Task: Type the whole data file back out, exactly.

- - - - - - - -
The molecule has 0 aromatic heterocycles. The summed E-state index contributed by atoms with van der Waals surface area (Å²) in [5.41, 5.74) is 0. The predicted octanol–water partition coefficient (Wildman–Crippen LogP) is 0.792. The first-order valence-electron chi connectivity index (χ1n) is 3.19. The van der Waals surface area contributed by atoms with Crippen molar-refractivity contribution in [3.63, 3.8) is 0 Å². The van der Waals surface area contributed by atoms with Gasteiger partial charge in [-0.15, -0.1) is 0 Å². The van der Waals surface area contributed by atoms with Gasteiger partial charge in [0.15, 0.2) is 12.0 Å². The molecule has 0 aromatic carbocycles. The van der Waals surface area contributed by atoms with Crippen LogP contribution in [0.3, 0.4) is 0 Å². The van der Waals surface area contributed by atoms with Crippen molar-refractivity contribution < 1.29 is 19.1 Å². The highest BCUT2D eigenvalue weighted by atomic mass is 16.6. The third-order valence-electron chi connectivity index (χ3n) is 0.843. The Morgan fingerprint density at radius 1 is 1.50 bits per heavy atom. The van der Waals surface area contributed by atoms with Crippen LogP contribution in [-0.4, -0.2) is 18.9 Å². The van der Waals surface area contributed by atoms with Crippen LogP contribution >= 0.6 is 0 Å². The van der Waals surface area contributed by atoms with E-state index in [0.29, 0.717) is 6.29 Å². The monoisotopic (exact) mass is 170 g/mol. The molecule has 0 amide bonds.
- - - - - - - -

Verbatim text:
The molecule has 0 aromatic heterocycles. The summed E-state index contributed by atoms with van der Waals surface area (Å²) in [5.41, 5.74) is 0. The predicted octanol–water partition coefficient (Wildman–Crippen LogP) is 0.792. The first-order valence-electron chi connectivity index (χ1n) is 3.19. The van der Waals surface area contributed by atoms with Crippen molar-refractivity contribution in [3.63, 3.8) is 0 Å². The van der Waals surface area contributed by atoms with Gasteiger partial charge in [-0.15, -0.1) is 0 Å². The van der Waals surface area contributed by atoms with Gasteiger partial charge in [0.15, 0.2) is 12.0 Å². The molecule has 0 aromatic carbocycles. The van der Waals surface area contributed by atoms with Crippen LogP contribution in [0.3, 0.4) is 0 Å². The van der Waals surface area contributed by atoms with Crippen molar-refractivity contribution < 1.29 is 19.1 Å². The highest BCUT2D eigenvalue weighted by atomic mass is 16.6. The third-order valence-electron chi connectivity index (χ3n) is 0.843. The Morgan fingerprint density at radius 1 is 1.50 bits per heavy atom. The van der Waals surface area contributed by atoms with Crippen LogP contribution in [-0.4, -0.2) is 18.9 Å². The van der Waals surface area contributed by atoms with Crippen LogP contribution >= 0.6 is 0 Å². The van der Waals surface area contributed by atoms with E-state index in [0.29, 0.717) is 6.29 Å². The monoisotopic (exact) mass is 170 g/mol. The molecule has 0 amide bonds.